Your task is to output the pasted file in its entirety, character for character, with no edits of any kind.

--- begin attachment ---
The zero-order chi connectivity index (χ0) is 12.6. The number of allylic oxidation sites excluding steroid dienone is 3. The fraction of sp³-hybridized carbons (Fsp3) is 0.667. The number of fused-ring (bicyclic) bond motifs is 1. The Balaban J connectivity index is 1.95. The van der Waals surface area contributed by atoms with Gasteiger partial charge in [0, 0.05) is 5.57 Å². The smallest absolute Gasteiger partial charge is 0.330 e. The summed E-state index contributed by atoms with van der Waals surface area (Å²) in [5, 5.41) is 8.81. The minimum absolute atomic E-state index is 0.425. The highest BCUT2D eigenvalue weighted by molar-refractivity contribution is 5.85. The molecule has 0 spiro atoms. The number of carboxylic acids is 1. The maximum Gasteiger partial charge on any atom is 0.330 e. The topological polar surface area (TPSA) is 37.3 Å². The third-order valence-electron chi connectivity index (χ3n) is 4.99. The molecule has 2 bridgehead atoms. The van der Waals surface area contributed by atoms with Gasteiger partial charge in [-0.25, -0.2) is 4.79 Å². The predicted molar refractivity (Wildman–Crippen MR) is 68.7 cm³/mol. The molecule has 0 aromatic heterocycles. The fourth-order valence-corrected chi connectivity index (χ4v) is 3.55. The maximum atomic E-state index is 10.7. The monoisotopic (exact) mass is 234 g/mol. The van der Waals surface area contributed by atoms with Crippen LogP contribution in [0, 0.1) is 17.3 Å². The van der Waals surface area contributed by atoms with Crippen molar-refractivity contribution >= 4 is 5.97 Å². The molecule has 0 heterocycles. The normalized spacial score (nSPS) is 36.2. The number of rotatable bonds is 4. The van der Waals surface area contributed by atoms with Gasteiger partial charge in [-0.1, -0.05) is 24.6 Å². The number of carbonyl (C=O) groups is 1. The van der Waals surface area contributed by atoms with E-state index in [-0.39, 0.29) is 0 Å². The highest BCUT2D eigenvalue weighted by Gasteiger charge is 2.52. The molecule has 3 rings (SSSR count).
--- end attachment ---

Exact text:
The zero-order chi connectivity index (χ0) is 12.6. The number of allylic oxidation sites excluding steroid dienone is 3. The fraction of sp³-hybridized carbons (Fsp3) is 0.667. The number of fused-ring (bicyclic) bond motifs is 1. The Balaban J connectivity index is 1.95. The van der Waals surface area contributed by atoms with Gasteiger partial charge in [0, 0.05) is 5.57 Å². The smallest absolute Gasteiger partial charge is 0.330 e. The summed E-state index contributed by atoms with van der Waals surface area (Å²) in [5, 5.41) is 8.81. The minimum absolute atomic E-state index is 0.425. The highest BCUT2D eigenvalue weighted by molar-refractivity contribution is 5.85. The molecule has 0 spiro atoms. The number of carboxylic acids is 1. The maximum Gasteiger partial charge on any atom is 0.330 e. The topological polar surface area (TPSA) is 37.3 Å². The third-order valence-electron chi connectivity index (χ3n) is 4.99. The molecule has 2 bridgehead atoms. The van der Waals surface area contributed by atoms with Gasteiger partial charge in [-0.25, -0.2) is 4.79 Å². The predicted molar refractivity (Wildman–Crippen MR) is 68.7 cm³/mol. The molecule has 0 aromatic heterocycles. The fourth-order valence-corrected chi connectivity index (χ4v) is 3.55. The maximum atomic E-state index is 10.7. The monoisotopic (exact) mass is 234 g/mol. The van der Waals surface area contributed by atoms with Crippen LogP contribution in [0, 0.1) is 17.3 Å². The van der Waals surface area contributed by atoms with Crippen molar-refractivity contribution >= 4 is 5.97 Å². The molecule has 0 heterocycles. The normalized spacial score (nSPS) is 36.2. The number of rotatable bonds is 4. The van der Waals surface area contributed by atoms with Gasteiger partial charge in [-0.1, -0.05) is 24.6 Å². The number of carbonyl (C=O) groups is 1. The van der Waals surface area contributed by atoms with E-state index in [-0.39, 0.29) is 0 Å². The highest BCUT2D eigenvalue weighted by Gasteiger charge is 2.52. The molecule has 3 rings (SSSR count).